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Expect the Nets offense to be ... something else again

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2020 NBA Restart - All Access Practice Photo by Bill Baptist/NBAE via Getty Images

There is a perception around the NBA that with Steve Nash and Mike D’Antoni running the Nets offense, Brooklyn will be run-and-gun, pick-and-roll, maybe even more crazed than the Suns’ “Seven Seconds or Less.” Brian Lewis quipped it might even be “SIX Seconds or Less!”

Don’t be so sure, Alex Schiffer writes Tuesday after interviewing people close to D’Antoni and Amar’e Stoudemire ... and parsing Nash’s statements. Basically, expect the offense to be reflective of the personnel. High tempo? Sure. A replication of “Seven Seconds or Less?” Don’t be so sure.

For one thing, Nash himself made comments that suggested it would be different. As Schiffer notes, in his Town Hall a month ago, the Nets new head coach laid it out in a straightforward manner.

“People talk about the Phoenix teams I played on and this sort of revolutionary tone of how it impacted the game, but the truth be told, Mike D’Antoni’s brilliance in much of that was he allowed it to evolve instead of getting in the way,” Nash said. “I feel like a lot of coaches feel the need to design every aspect of something, and I feel you leave too much on the table that can be found through the personalities, the connectivity, the dynamic on the floor and in the room.”

Nash even embraced his superstars’ controversial comments about coaching in Brooklyn being “collaborative.”

“I’d much rather come in with principles, with ideas that allow our players to collaborate with us and allow their personalities and the dynamic between them and the chemistry to have a role in how it evolves,” he said.

Dan D’Antoni, Mike’s older brother and sometime assistant, gave Schiffer his take on what the offense might look like, with Kevin Durant and Kyrie Irving ... and with James Harden. He believes his brother and Nash can adapt ... and why not? The Nets roster is, in a word, stacked.

“First off, they’d like to probably have fast tempo where the ball moves a bit more and they have a little more speed. I’m sure that’s something they’ll explore first. They’re going to look for the best avenues to have the best team.”

And if they get Harden?

“Steve needed pace to get him open whereas Harden doesn’t need it,” Dan D’Antoni said. “He’s strong and can hold the ball right there and beat you. They’re going to have to figure all of that out. What are they going to do with KD? What are they going to do with Kyrie? It’s about how they all fit in.”

Older brother pointed out that younger brother adapted when he had Carmelo Anthony in New York and James Harden in Houston. Not only was D’Antoni a disruptive force in the early 2000’s with “Seven Seconds or Less,” he also changed the game dramatically in Houston with the 3-point revolution, Schiffer notes.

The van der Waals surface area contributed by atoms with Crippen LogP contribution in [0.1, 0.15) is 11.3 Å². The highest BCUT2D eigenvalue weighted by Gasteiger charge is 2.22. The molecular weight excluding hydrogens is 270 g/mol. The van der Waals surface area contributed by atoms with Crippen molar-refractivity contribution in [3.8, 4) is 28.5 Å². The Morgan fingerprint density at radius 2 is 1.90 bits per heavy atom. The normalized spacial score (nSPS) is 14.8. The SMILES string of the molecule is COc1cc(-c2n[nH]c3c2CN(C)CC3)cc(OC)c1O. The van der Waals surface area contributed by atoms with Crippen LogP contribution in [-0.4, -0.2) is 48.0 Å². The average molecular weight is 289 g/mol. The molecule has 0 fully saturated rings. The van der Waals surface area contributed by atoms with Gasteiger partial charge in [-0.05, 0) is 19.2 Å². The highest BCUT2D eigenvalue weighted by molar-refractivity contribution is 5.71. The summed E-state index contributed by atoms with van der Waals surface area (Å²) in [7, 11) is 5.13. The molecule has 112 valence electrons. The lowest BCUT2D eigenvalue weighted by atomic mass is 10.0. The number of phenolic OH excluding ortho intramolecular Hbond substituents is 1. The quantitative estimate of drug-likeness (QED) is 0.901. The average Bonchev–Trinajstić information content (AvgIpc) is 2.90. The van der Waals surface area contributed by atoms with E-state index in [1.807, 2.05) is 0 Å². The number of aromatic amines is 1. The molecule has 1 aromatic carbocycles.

For example, Anthony didn’t need picks or screens D’Antoni devised in Phoenix to get open. to beat opponents in isolation. Another one of D’Antoni’s charges in Phoenix, Leandro Barbosa, emphasized adaptation and added the Nets new assistant uses the unconventional freely.

“Mike is one of the best coaches that I ever played for,” the player known as “the Flash” told Schiffer. “He’s also one of the best from an offensive standpoint. He knows a lot of plays, he knows a lot of tricks, I think he’s going to be awesome for Kyrie (Irving) and (Kevin) Durant.”

Dan D’Antoni said his brother, now 69, considered retirement but Nash lured him back in. And Dan told Schiffer, there was a “pay it back a bit,” aspect to his decision. Nash helped him win 65 percent of his games in Phoenix. Time to help Steve out in his first job.

Until the Nets step on the court on December 22, there’ll be speculation about just what the offense will look like (and if the Nets make a move to get Harden, that’ll change too.) Our own Matt Brooks listened carefully to Landry Shamet’s description of the Nets-centric workouts in Los Angeles and believes he found some “breadcrumbs.”

“Kyrie Irving is a guy who likes to push the pace; I think we’re going to play fast, with lots of space and fluidity.”

Landry continued, mentioning that he had spent the offseason working out with Kyrie Irving and Kevin Durant at the former Mamba Academy.

“They look great. KD looks great. Kyrie looks great... from the outside looking in, they look really good.” And in those workouts, “(Irving and Durant) wanted to move and set screens.”

Set screens, you say? Hm. That sounds tantalizing.

We shall see soon enough. The first preseason games start on December 11 which is 17 days from now. In the meantime, know this: the offense will be innovative, collaborative and as Dan D’Antoni told Schiffer “fun.”